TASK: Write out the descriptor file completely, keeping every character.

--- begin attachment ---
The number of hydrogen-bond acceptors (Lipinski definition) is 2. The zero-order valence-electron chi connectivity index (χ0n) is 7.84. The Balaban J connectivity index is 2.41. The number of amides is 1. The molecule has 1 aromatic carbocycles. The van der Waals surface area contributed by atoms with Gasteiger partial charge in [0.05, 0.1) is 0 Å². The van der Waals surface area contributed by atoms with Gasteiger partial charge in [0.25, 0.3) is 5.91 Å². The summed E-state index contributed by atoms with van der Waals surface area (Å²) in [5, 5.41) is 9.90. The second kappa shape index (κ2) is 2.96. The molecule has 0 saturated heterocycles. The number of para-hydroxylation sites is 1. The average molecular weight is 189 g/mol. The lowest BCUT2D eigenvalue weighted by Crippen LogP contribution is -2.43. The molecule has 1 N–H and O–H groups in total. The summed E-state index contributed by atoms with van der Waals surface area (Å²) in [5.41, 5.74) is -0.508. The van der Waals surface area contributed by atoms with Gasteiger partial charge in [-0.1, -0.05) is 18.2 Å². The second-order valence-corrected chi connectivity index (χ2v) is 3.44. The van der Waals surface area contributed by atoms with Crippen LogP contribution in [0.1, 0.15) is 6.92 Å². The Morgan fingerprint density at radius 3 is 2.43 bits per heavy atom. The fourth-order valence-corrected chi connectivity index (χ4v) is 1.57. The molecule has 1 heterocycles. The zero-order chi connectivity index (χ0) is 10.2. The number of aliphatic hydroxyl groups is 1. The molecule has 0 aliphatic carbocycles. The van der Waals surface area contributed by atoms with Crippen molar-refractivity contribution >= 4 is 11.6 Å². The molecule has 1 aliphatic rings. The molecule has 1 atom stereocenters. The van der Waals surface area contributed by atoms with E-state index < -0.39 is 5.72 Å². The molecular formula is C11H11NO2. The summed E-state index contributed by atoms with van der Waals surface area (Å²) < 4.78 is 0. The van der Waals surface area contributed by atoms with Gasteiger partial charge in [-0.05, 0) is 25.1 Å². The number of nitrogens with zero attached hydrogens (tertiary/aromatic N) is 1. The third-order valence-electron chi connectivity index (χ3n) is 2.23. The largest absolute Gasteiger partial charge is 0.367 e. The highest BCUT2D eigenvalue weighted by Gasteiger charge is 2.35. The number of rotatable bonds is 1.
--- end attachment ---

The number of hydrogen-bond acceptors (Lipinski definition) is 2. The zero-order valence-electron chi connectivity index (χ0n) is 7.84. The Balaban J connectivity index is 2.41. The number of amides is 1. The molecule has 1 aromatic carbocycles. The van der Waals surface area contributed by atoms with Gasteiger partial charge in [0.05, 0.1) is 0 Å². The van der Waals surface area contributed by atoms with Gasteiger partial charge in [0.25, 0.3) is 5.91 Å². The summed E-state index contributed by atoms with van der Waals surface area (Å²) in [5, 5.41) is 9.90. The second kappa shape index (κ2) is 2.96. The molecule has 0 saturated heterocycles. The number of para-hydroxylation sites is 1. The average molecular weight is 189 g/mol. The lowest BCUT2D eigenvalue weighted by Crippen LogP contribution is -2.43. The molecule has 1 N–H and O–H groups in total. The summed E-state index contributed by atoms with van der Waals surface area (Å²) in [5.41, 5.74) is -0.508. The van der Waals surface area contributed by atoms with Gasteiger partial charge in [-0.1, -0.05) is 18.2 Å². The second-order valence-corrected chi connectivity index (χ2v) is 3.44. The van der Waals surface area contributed by atoms with Crippen LogP contribution in [0.1, 0.15) is 6.92 Å². The Morgan fingerprint density at radius 3 is 2.43 bits per heavy atom. The fourth-order valence-corrected chi connectivity index (χ4v) is 1.57. The molecule has 1 heterocycles. The zero-order chi connectivity index (χ0) is 10.2. The number of aliphatic hydroxyl groups is 1. The molecule has 0 aliphatic carbocycles. The van der Waals surface area contributed by atoms with Crippen molar-refractivity contribution >= 4 is 11.6 Å². The molecule has 1 aliphatic rings. The molecule has 1 atom stereocenters. The van der Waals surface area contributed by atoms with E-state index < -0.39 is 5.72 Å². The molecular formula is C11H11NO2. The summed E-state index contributed by atoms with van der Waals surface area (Å²) < 4.78 is 0. The van der Waals surface area contributed by atoms with Gasteiger partial charge in [-0.05, 0) is 25.1 Å². The number of nitrogens with zero attached hydrogens (tertiary/aromatic N) is 1. The third-order valence-electron chi connectivity index (χ3n) is 2.23. The largest absolute Gasteiger partial charge is 0.367 e. The highest BCUT2D eigenvalue weighted by Gasteiger charge is 2.35. The number of rotatable bonds is 1.